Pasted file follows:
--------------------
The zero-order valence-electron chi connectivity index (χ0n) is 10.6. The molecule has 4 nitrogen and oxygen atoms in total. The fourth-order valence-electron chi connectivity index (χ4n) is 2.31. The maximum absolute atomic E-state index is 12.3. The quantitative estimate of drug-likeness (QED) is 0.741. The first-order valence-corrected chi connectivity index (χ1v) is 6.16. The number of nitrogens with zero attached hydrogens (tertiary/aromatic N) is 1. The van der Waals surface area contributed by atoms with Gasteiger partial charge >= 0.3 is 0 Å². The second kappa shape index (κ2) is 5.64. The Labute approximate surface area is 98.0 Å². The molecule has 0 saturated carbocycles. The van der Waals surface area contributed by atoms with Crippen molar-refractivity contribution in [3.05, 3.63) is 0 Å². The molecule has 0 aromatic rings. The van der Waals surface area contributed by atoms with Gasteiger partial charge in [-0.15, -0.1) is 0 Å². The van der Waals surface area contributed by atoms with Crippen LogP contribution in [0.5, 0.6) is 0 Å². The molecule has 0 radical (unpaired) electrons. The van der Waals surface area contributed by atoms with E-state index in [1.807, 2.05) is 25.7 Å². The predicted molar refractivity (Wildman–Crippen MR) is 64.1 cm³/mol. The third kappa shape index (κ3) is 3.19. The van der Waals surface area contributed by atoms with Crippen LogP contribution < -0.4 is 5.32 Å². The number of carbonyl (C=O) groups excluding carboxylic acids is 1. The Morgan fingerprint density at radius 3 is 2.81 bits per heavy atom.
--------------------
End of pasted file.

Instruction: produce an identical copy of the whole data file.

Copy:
The zero-order valence-electron chi connectivity index (χ0n) is 10.6. The molecule has 4 nitrogen and oxygen atoms in total. The fourth-order valence-electron chi connectivity index (χ4n) is 2.31. The maximum absolute atomic E-state index is 12.3. The quantitative estimate of drug-likeness (QED) is 0.741. The first-order valence-corrected chi connectivity index (χ1v) is 6.16. The number of nitrogens with zero attached hydrogens (tertiary/aromatic N) is 1. The van der Waals surface area contributed by atoms with Gasteiger partial charge >= 0.3 is 0 Å². The second kappa shape index (κ2) is 5.64. The Labute approximate surface area is 98.0 Å². The molecule has 0 saturated carbocycles. The van der Waals surface area contributed by atoms with Crippen molar-refractivity contribution in [3.05, 3.63) is 0 Å². The molecule has 0 aromatic rings. The van der Waals surface area contributed by atoms with Gasteiger partial charge in [-0.15, -0.1) is 0 Å². The van der Waals surface area contributed by atoms with Crippen LogP contribution in [0.5, 0.6) is 0 Å². The molecule has 0 radical (unpaired) electrons. The van der Waals surface area contributed by atoms with E-state index in [1.807, 2.05) is 25.7 Å². The predicted molar refractivity (Wildman–Crippen MR) is 64.1 cm³/mol. The third kappa shape index (κ3) is 3.19. The van der Waals surface area contributed by atoms with Crippen LogP contribution < -0.4 is 5.32 Å². The number of carbonyl (C=O) groups excluding carboxylic acids is 1. The Morgan fingerprint density at radius 3 is 2.81 bits per heavy atom.